Is fact stranger than fiction? Comments on Ginger Briggs, Staunch, Affirm Press, Melbourne, 2012.
I was so stirred up by this disturbing book that instead of placing it with my regular short reviews of books (here) I wanted to make a closer examination of this fascinating work.
On face value, Staunch is a novel, based on a true story. But Ginger Briggs calls it ” a work of non-fiction about real people”. She writes, “Everything that happens to Andy in Staunch happened to the real Andy”.
We learn that Andy was ‘relinquished’ at birth, and was ‘divorced’ from his adoptive parents at 10. His father was a violent drunk, his adoptive mother severely depressed. Andy was one of those ‘pass-the-parcel’ kids whose predominant childhood experience was rejection and abandonment.
Inevitably, he became a ward of the state, and then with the State of Victoria as his parent, he spent an abusive adolescence in foster homes, Homes and finally penal institutions including adult gaols.
As a ward of state, his teens were years of deep insecurity, abuse and self-abuse, leading to a cycle of self-destruction through drugs, addiction and petty crime. The one person who had any love for Andy was Mary O’Brien, a Ballarat youth worker – a ‘mother’ figure he could trust and the only hope of happiness and a positive future.
I won’t spoil it by revealing any more of the narrative, but suffice it to say that when Briggs goes on to say, “But the real Andy’s life was far more chaotic , and more grimly repetitive”, I had to say it would be hard to imagine how anything more destructive could have befallen him in his devastating 21 years.
This book could be slotted into the category of creative non-fiction. The question is why dress it up that way? Why does Ginger Briggs (to use her own words) “mess up” events and characters when she does very little to disguise the main characters and events? Why not a straight story? After all there’s no shortage of facts – and the author has been diligent in her research.
In her defence, she is a writer first and foremost – not an historian or psychologist. She has crafted the narrative to make the most of the tension inherent in the events and characters. And her creation of real-life teenage junkie grunge and spiralling desperation is brilliant.
But, for me, there was a certain level of dissatisfaction too. We know – because she tells us – that Mez is based on a real person, Mary O’Brien. And what a wonderful caring person she is. We know also that institutions such as Wakma (Warrawee) and Ironside (Turana) are real places thinly disguised. What would be lost by the use of real names and places?
In an Author’s Note at the end of the book, Briggs explains and confirms quite a deal of what we have already guessed. She changed the name of Mary O’Brien (to Mez) because she “invented some key elements of her story”. I interpret that to mean she used her license as a writer to tweak some parts of Mary’s story.
Briggs explains that Sylvia is really Kim Williams who lives in Scotland. Another friend, Spinner, is a fusion of three people – one died of an overdose, the second had gone incognito and the third was in prison.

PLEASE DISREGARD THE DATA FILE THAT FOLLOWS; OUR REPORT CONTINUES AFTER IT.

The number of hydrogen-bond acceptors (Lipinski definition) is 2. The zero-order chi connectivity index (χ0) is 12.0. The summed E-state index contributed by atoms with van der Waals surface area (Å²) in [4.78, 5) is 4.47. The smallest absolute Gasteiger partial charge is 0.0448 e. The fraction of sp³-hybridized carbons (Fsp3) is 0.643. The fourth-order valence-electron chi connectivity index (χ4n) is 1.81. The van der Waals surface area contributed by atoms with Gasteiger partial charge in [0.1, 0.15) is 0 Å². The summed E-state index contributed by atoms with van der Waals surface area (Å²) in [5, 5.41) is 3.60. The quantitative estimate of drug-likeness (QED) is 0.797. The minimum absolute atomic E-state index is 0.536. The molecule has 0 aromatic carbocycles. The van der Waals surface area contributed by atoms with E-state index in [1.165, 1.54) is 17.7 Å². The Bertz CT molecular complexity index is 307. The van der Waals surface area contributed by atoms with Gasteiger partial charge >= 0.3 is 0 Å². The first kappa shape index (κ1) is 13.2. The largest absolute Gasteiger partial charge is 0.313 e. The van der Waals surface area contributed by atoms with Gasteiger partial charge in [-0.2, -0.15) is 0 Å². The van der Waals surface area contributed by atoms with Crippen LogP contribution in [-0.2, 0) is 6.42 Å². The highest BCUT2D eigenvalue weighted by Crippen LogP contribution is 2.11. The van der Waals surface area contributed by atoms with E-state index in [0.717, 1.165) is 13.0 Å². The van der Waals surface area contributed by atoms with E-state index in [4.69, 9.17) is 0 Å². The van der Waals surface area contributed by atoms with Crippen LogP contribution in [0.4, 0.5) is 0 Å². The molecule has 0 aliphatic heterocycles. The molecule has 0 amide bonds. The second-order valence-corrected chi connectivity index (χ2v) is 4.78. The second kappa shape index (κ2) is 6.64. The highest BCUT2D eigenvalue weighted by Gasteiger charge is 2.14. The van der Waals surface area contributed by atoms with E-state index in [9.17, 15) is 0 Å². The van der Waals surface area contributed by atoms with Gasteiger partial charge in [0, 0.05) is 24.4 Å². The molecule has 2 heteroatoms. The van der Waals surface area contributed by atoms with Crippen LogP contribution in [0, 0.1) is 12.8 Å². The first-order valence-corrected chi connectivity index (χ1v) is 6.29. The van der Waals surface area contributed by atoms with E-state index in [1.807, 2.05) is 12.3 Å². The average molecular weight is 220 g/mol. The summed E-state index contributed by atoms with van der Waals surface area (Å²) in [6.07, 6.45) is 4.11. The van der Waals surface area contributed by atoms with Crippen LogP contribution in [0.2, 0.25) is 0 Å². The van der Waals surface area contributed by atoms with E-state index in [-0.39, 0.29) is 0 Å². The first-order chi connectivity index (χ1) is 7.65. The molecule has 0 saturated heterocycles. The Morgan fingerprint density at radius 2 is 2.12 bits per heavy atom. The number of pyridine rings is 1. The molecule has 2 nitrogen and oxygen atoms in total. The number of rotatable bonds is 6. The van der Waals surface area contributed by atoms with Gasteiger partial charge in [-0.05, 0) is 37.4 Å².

Briggs tracked down the abusive social worker, Nigel Hayes, (like Briggs, I need to watch my words carefully) who is said to have groomed and sexually abused Andy and supplied drugs to other boys in exchange for sex. Unfortunately but understandably, Briggs did not supply his real name (authors have to live too!). He is said to be known to the police in Ballarat but has never been charged.
I am left with nagging questions. What if the book had been written as a factual account (even retaining the pseudonym Nigel Hayes)? Would police have made more strenuous efforts to investigate the allegations of sexual abuse and supplying drugs to minors? To interrogate surviving witnesses? To call to account his employers in allowing him to take young boys to his house alone for the weekend?
Nevertheless, this is a powerful, graphic and convincing account of how young lives can be utterly destroyed in a system that places so little value on the safety and welfare of young people who, through no fault of their own, cannot live with their own parents.
Briggs concludes that she has not come up with any answers to the many questions underpinning this book. But she has learned and shares with us two fundamental truths.
First, “kids need love and family – of whatever stripe – to thrive and grow.” And, in Andy’s case only one person, Mary O’Brien, was able to give him love consistently. But she was in no position to supply a substitute family. Her employment position and the circumstances she was in wouldn’t allow it.
Second, the state can never be a good parent. Who wants a mother who is “cumbersome, impersonal, bureaucratic, twelve storeys high and has a letterhead”?
To which she might have added: What kind of parents – with or without a letterhead – would be so derelict in their duty to a vulnerable young boy, or any child, that they could employ a paedophile to use and abuse him for his own gratification? And what sort of parents would have no interest in checking from time to time whether all was well?
What kind of parents would put a young boy in an institution where hard drugs went hand in hand with the toxic culture of sexual and physical abuse? And could not see to the very things he needed – love and affection, a decent education and enlightened supervision?
What kind of system has no understanding or concern that its ‘care’ institutions pave the way for vulnerable young persons to be locked up in cells in adult prisons where drug habits and other criminal behaviour are learned and reinforced – and young lives are ruined?
Highly recommended. But take care: there are events in this book that will wrench your guts.